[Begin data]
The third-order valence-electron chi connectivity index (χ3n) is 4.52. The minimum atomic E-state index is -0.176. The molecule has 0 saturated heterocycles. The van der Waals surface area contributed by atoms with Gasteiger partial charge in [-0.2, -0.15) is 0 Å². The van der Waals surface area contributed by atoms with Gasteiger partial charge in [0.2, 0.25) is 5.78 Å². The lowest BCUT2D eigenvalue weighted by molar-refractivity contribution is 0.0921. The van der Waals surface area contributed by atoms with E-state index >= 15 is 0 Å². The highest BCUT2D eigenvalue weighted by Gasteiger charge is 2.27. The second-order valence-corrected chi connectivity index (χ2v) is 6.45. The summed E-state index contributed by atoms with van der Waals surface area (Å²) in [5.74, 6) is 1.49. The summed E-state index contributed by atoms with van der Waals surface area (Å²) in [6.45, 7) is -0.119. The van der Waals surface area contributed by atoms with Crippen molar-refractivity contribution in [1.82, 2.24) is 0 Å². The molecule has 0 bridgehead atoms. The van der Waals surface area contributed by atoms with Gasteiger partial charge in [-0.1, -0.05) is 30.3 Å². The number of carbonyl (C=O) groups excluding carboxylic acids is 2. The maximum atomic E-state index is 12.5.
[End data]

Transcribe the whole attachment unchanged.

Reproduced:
The third-order valence-electron chi connectivity index (χ3n) is 4.52. The minimum atomic E-state index is -0.176. The molecule has 0 saturated heterocycles. The van der Waals surface area contributed by atoms with Gasteiger partial charge in [-0.2, -0.15) is 0 Å². The van der Waals surface area contributed by atoms with Gasteiger partial charge in [0.2, 0.25) is 5.78 Å². The lowest BCUT2D eigenvalue weighted by molar-refractivity contribution is 0.0921. The van der Waals surface area contributed by atoms with E-state index >= 15 is 0 Å². The highest BCUT2D eigenvalue weighted by Gasteiger charge is 2.27. The second-order valence-corrected chi connectivity index (χ2v) is 6.45. The summed E-state index contributed by atoms with van der Waals surface area (Å²) in [5.74, 6) is 1.49. The summed E-state index contributed by atoms with van der Waals surface area (Å²) in [6.45, 7) is -0.119. The van der Waals surface area contributed by atoms with Crippen molar-refractivity contribution in [1.82, 2.24) is 0 Å². The molecule has 0 bridgehead atoms. The van der Waals surface area contributed by atoms with Gasteiger partial charge in [-0.1, -0.05) is 30.3 Å². The number of carbonyl (C=O) groups excluding carboxylic acids is 2. The maximum atomic E-state index is 12.5.